Sunday, September 12, 2010



(SEPTEMBER 12, 2010) It wasn't until my sophomore year that I decided to join a fraternity. Some of my friends had joined fraternities. One friend from Beckley had joined Kappa Alpha Order, and had invited me to join. I declined because I couldn't envision myself dressing up in a confederate uniform on "OLD SOUTH WEEKEND" and being in a fraternity that lacked diversity. Another friend had joined Sigma Tau Epsilon, a popular frat on campus, but again, I didn't want to join because it was made up of mostly athletes and right winged conservatives.

I went to several frat parties during the fall of 1968 and decided to join ZBT because it was diverse in nature (ZBT had been, traditionally, a Jewish frat, but in the hard times of getting members in the late 60s and early 70s, had taken non-Jews by a great number). It was also the first traditionally white frat to pledge black students on the Marshall campus. My pledge class had the first two black members - John Shellcroft, a brilliant student leader, and Dennis Blevins, a star on the football team (he died on the tragic flight that killed most of the football team in November 1970 along with another brother, Mark Andrews). We were very close to Delta House in the movie "Animal House" in many ways, except we were more diverse.

Though the frat was a fraternity that partied, we were also very civic active in the Huntington community heading a number of charitable events each year. Such events helped to foster brotherhood and cooperation among the brothers.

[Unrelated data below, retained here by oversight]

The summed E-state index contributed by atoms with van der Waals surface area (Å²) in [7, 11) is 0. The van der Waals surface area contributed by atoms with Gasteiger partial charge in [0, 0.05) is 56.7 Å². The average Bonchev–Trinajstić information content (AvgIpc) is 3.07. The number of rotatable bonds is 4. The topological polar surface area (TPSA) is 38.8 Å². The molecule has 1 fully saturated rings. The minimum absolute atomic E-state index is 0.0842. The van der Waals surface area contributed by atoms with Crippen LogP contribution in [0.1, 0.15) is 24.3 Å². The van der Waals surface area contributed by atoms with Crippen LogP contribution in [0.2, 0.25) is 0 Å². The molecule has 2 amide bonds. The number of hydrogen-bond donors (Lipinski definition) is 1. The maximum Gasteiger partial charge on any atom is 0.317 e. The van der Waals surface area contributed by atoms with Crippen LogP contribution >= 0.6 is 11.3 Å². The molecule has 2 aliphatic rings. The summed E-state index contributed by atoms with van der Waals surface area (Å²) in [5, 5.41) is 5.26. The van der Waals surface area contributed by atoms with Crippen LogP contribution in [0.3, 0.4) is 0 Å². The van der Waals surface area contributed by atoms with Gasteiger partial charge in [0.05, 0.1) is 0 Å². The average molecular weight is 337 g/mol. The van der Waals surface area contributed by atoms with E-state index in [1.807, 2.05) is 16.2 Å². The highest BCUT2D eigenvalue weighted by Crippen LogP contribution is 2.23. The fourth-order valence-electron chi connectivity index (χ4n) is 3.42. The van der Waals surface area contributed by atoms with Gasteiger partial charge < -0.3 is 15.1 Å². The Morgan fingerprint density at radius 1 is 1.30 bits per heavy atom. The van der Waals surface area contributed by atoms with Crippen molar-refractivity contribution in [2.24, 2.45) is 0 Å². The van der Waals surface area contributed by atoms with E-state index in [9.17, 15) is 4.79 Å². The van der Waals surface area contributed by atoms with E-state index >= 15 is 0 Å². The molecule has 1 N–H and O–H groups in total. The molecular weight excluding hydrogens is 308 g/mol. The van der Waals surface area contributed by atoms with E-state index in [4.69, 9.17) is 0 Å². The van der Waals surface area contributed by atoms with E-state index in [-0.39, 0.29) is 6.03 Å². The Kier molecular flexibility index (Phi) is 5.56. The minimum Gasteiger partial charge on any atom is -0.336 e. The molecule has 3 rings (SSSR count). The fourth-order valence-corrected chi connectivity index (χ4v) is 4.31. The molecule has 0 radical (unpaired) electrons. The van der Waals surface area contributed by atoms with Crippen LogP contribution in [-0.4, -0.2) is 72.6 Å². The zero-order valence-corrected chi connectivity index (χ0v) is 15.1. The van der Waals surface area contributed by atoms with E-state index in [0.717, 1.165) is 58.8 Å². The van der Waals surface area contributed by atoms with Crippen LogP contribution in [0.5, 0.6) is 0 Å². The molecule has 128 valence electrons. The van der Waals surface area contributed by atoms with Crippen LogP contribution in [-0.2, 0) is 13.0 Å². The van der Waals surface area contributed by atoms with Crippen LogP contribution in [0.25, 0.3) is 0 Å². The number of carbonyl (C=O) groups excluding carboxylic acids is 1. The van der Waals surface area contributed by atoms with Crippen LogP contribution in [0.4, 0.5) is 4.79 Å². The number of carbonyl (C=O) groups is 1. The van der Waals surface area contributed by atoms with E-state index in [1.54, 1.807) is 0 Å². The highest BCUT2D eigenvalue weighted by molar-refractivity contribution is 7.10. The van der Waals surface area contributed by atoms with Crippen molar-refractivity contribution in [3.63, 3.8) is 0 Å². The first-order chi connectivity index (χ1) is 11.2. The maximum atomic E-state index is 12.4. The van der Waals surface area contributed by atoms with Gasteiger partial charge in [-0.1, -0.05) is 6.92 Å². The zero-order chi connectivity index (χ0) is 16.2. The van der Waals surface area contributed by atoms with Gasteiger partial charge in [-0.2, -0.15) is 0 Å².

As a pledge, I spent most of the semester at the frat house, cleaning, running errands, and working, pretty much, as a slave to the members. I took my "serfdom" seriously, doing whatever I was asked to do. A couple of the rituals I recall from the pledge semester were the following:

1. We had to carry a box of matches with us, and for the brothers who smoked, be ready to light up their cigs. In addition, any member could approach us and require us to light a match and recite the "revised" Greek alphabet (the Greek alphabet has 24 letters; the revised one has a 25th letter - "SIR") twice before we could extinguish the match. No prob, and I did learn the Greek alphabet that way.

2. One week we were required to carry an umbrella everywhere we went - it had to be opened outdoors, even on the sunniest of days. I have a scar on my left index finger from tripping over the umbrella while riding the escalator up to a class in Smith Hall.